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I have a question about publishing to the marketplace.

Company, X, provides similar services for companies A & B, and both A & B want an app in the market place. Company X wants to write just one app and differentiate between them using the appropriate logo's, configuration settings, language strings at compile time. However, when it comes to publishing, the apps have the same app package name (using shared code base). The app will be maintained and

So, given that I want to keep a single code base, what is the best practice here?

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4 Answers 4

up vote 7 down vote accepted

As far as I know you can't have two apps on Market with the same package name. To avoid copy-paste of shared code, layouts, drawables etc I would recommend to put the these resources into a library project and then reference this project from app A and B that you mention and in these apps just override the values you want to change.

More about library projects at the official documentation; http://developer.android.com/intl/zh-TW/guide/developing/eclipse-adt.html#libraryProject

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Definitely, that's what library projects were invented for. We just converted an app to a "full + lite" scheme and converting the original project into a library project and then splitting it into two projects was easy as pie. –  Felix Dec 22 '10 at 14:24
Thanks @johan - also for reference, its also possible to use the --custom-package command line argument with aapt in build.xml, as described here: blog.elsdoerfer.name/2010/04/29/… - Library approach sounds better long term bet to me tho –  Kevin Dec 23 '10 at 8:44

See this blog post, blog.javia.org/android-package-name/.

[edit] To avoid a loss of information if this link dies: Its a post about the difference of the application package definition and the java package definition. Its possible to change the application package (inside the manifest) without touching the java package of the sources.[/edit]

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johan's answer is correct. In my company, we just built a small script that creates 'brands' of application from one 'base' application, by not only applying new resources, but also creating a custom package name and patching the appropriate XML files.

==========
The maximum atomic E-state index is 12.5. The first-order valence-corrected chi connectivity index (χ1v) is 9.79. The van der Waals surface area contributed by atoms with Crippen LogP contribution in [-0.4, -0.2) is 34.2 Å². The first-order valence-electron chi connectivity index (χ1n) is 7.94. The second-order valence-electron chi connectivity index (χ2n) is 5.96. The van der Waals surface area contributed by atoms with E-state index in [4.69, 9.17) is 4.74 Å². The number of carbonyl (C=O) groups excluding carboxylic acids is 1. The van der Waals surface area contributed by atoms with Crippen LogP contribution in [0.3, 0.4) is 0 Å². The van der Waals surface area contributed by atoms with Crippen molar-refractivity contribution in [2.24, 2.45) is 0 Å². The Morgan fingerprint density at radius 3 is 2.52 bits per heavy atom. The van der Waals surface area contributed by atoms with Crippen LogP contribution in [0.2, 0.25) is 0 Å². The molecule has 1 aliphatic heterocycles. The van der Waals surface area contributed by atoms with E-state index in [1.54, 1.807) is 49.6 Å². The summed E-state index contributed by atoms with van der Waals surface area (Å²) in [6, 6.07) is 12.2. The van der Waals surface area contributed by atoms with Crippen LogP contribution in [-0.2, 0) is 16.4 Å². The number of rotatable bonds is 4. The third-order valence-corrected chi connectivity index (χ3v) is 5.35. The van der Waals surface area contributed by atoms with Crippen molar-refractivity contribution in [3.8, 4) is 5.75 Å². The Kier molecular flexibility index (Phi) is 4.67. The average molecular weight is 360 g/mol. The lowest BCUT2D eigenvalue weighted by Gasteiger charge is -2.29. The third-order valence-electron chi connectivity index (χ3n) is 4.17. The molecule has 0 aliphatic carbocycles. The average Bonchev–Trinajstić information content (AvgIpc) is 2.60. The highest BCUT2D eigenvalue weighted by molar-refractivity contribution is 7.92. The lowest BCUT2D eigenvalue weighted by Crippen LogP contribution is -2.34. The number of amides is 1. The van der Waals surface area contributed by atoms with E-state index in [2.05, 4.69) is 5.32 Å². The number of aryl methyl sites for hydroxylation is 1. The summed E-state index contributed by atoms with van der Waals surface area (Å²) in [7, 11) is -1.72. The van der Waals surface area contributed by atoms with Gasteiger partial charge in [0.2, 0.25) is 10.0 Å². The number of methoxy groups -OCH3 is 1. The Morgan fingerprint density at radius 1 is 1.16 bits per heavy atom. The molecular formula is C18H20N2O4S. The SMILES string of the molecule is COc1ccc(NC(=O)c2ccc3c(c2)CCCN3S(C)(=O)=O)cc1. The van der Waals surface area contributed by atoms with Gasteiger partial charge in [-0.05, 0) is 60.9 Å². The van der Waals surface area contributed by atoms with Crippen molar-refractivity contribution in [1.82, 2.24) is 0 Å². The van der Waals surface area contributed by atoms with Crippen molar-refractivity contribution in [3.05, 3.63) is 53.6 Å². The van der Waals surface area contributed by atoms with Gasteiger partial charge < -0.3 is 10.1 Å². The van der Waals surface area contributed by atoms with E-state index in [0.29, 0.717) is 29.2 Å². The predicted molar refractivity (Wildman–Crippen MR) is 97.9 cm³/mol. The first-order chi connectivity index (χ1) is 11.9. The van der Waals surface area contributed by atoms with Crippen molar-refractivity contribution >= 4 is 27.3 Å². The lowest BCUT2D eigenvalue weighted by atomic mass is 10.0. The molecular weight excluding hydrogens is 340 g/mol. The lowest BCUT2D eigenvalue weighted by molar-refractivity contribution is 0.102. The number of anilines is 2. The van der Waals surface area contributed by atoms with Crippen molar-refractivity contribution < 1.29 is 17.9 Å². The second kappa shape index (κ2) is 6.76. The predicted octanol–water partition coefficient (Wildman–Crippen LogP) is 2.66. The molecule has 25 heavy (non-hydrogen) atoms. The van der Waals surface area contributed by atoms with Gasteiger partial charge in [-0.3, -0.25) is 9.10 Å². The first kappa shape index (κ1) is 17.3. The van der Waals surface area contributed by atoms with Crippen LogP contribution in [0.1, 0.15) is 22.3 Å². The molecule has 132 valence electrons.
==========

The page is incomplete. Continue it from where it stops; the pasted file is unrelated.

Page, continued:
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I agree with what Reflog said, my company used an ant script to change the package name for each brand, and also to replace resources as needed. I wrote the base app with default behavior in mind, and created folders for each additional brand containing only those files that were different from the base, just like the multiple drawable folders with different dpi sizes ("drawable", "drawable-hdpi"...). Other changes included modifying the strings files for each brand for appropriate colors and legal text.

By naming them in the localization style (for instance "drawable-en-rAA-hdpi", "layout-en-rBB"...), I was able to test this quickly in multiple emulators by opening the "Custom Locale" app in each emulator, and setting the locale to "en_AA", "en_BB" as needed. By saving multiple copies of the base AVD, I was able to save those settings so I didn't have to switch within the emulator to test all the final brands.

One caveat to this approach is this emulated version of the app will include all the files in the .apk, while the ant script strips out the duplicates. Also, while this "full" .apk will install on devices, it will only show the default behavior unless you can set the locale on the device to match the brand locale. (Custom Locale was not installed on any of my physical devices.) This works well if you intentionally use existing named locales (en_AU, en_CA, en_GB), but can be problematic for custom names (en_B1, en_XX).

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